This vintage real photo postcard features a wounded French soldier being treated by his fellow combatant. The soldier doing the nursing helps his buddy by pouring some absinthe into the cup that the wounded man is holding. The injured man seems to be very pleased as he awaits his medicinal drink. What is absinthe? It is a distilled highly alcoholic beverage. Absinthe became a highly popular drink in late 19th and early 20th century France. It is a drink that was later portrayed as dangerous and seen as a hallucinogen. By 1915, it was banned in the US and much of Europe (including France). Although the ban of absinthe and the start outbreak of World War I occurred close together in time, author Doris Lanier, in her book “Absinthe–The Cocaine of the Nineteenth Century……..” (1994), notes that soldiers continued to enjoy absinthe during the war. Back to the photograph. Note the storage holders on the shelf above the injured man’s bed. It appears that they were used to hold the hospitalized patient’s clothing and belongings. My description of this interesting photograph contains some conjecture. Perhaps you have a different interpretation of this image. If so, please share your ideas in the comment section.





Published in: on January 30, 2016 at 3:54 pm  Comments (13)  
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13 CommentsLeave a comment

  1. Are those initials on his blanket?

  2. My guess is laundry identification mark. So it at least gets back to the right ward.

  3. Are all of these cabinet cards in your collection? I have plenty of personal cabinet cards of family and friends (some also from stage productions) from the 1860s-early 1900s, mostly from Chicago and Germany. I can send you scans if you’d like to add them on your website.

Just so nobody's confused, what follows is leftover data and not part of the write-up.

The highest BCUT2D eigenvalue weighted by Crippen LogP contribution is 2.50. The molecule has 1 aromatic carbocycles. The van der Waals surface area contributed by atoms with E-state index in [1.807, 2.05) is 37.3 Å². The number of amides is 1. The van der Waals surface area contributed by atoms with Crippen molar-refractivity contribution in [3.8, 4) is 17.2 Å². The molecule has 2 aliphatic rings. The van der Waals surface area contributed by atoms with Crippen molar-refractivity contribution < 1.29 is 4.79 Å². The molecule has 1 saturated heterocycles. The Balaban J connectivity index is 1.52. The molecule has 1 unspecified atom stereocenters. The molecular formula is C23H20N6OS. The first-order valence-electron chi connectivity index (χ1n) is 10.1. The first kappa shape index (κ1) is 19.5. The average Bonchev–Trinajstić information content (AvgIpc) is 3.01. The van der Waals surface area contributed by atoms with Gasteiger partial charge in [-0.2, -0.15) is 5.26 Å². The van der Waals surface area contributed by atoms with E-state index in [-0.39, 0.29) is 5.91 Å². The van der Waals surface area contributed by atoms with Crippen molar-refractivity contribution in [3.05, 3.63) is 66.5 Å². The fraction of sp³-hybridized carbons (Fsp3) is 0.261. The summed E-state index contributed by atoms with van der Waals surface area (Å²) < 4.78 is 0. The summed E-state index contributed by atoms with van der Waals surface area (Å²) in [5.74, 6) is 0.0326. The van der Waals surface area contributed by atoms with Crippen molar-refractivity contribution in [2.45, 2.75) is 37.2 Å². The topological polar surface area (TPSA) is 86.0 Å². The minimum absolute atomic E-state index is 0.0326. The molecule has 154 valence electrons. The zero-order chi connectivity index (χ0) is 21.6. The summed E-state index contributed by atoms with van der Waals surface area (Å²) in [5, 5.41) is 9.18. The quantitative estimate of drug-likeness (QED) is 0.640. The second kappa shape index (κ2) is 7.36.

• Up to this point in time, all the photographs in The Cabinet Card Gallery are part of my collection. However, I would like to open the gallery for guest exhibitions. Please feel free to send scans of your favorite cabinet cards in your collection to bmarshphd@gmail.com and I will post them to the gallery if they are appropriate. Thanks.

  4. Hi, I have a large collection of cabinet cards (most from the 1870s and 1880s) of family and friends, and also stage productions. I have plenty scanned and can scan more. Would you like me to send them to you to add on your website?

  5. I also have several family postcards from Serbia and Macedonia from the 1920s and ’30s.

    • It would be wonderful to see the scans and enter some of the best images into the gallery. I would of course credit the images to you. If you could write a description of the images that would be terrific.

      • I will send them then. I have only a few scanned but lots more I will scan. Over the next few days I will scan the rest of the collection.

      • I look forward to seeing the images. Thanks.

      • I sent some last night. Did you receive them?

  6. On closer inspection, I wonder if this is a set-up meant for a humorous photo. It looks less like a hospital setting than a (admittedly sloppy and unmilitary looking) barracks. The ‘patient’ is wearing suspenders(?) in bed and his head ‘bandage’ seems bizarre. A coat is on top of his blanket. Strange things hang from the hooks. Overhead storage is barracks-like. Their expressions are … ? I served in hospitals in WW2 and this, even for France in WW1, doesn’t look right (unhospital?) Probably wrong, but I think they were having fun.

    • I had the same thoughts that you do about this actually being an attempt at being humorous. That is part of the fun in seeing many of these vintage images. Our interpretations make up a large percentage of our perceptions and emotional reaction to these photographs.


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